Washington: Letter to State Legislators about Diebold's Proprietary Barcode
By John Gideon, Information Manager, VotersUnite.org and VoteTrustUSA
October 29, 2005
This letter was recently sent to some members of the Washington
state legislature. It is included here for two reasons. First, it
reports a problem that everyone who lives in Diebold DRE counties where
a VVPAT printer is necessary. It is also included as an example of the
type of letter/email that can be sent to any state legislators. I have
sent numerous emails to the Washington state legislature about
different voting issues. The mailing list depends upon the subject of
the email and whether it is targeted to a committee, county
representation or the whole legislature.
As I am sure you are aware, the votes in King County are counted by
Diebold optical scanners. Last legislative session you made it clear
that the counting of votes should be a transparent process. You did
this, in part, by requiring that all Direct Recording Electronic (DRE)
voting machines would have a voter verified paper audit trail (VVPAT).
The Office of the Secretary of State will soon be examining a Diebold
DRE voting system for certification and use in King County. Last week,
I attended a public hearing to discuss proposed Secretary of State
agency rules for the handling of the VVPAT ballots during the
legislated audits and during required hand recounts.
It is apparent, after talking to Diebold representatives last July and
after reviewing and discussing the new agency rules, that Diebold will
be providing a proprietary bar code reader to be used for reading the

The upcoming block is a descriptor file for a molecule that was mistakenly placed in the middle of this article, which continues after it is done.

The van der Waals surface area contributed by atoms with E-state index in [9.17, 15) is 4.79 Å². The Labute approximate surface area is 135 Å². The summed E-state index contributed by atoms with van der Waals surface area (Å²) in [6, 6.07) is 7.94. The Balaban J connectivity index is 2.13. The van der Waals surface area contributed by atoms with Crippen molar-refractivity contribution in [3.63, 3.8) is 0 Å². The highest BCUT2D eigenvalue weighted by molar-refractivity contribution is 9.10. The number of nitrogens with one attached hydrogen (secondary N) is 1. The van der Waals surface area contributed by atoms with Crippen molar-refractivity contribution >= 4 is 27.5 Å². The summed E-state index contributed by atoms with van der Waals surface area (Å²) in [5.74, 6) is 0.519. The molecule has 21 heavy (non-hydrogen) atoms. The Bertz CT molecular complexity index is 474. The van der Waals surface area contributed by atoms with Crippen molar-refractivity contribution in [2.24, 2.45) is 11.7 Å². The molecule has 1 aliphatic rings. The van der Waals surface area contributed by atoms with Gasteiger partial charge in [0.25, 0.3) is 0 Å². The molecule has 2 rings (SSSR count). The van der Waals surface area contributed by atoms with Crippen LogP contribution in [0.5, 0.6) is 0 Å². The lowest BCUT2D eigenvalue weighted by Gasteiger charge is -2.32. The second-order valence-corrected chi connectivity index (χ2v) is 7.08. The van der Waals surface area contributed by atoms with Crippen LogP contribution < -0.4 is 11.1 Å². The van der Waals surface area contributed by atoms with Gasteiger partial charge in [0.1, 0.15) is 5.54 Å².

proprietary barcodes on the VVPAT during audits and recounts. The issue
is not necessarily that a bar code reader will be used. The issue is
that the bar code software will be proprietary and thus a trade secret
When I was told by the Diebold representative that their bar code
software was proprietary, my first reaction was to ask, “Why?” He told
me that it was for security reasons. They did not want anyone to be
able to use a commercial off the shelf (COTS) bar code reader to read
how other voters voted. That does not make sense since all of the
ballots on the Diebold printer are hidden from view and the bar code
sits beside the plain-language ballot that the voter verifies. I
mentioned this to the representative and he immediately said, “You’re
right; it’s not for security reasons.” He would say no more on the
So why is the bar code software proprietary? There can only be two
reasons. The most logical is that Diebold wants to force counties to
buy more equipment, and they can charge a lot of money for a bar code
reader that no one would otherwise need. The second potential reason is
that Diebold does not intend to have the bar code represent the voter’s
printed and verified ballot;, but that it would represent what the
machine records. So, if the readable printout differed from the machine
record, this would help to ensure there were no differences between the
machine tally and the audited tally.
The use of proprietary bar-code removes a level of transparency and
confidence in election results that the voters gained when you voted to
require a voter verified paper audit trail and an audit of DRE voting
machines. Your help is needed to legislate against the use of any
proprietary bar code on the VVPAT. This is a King County issue this
year, but other voting machine companies will surely join in if they
see there is another avenue to make money.
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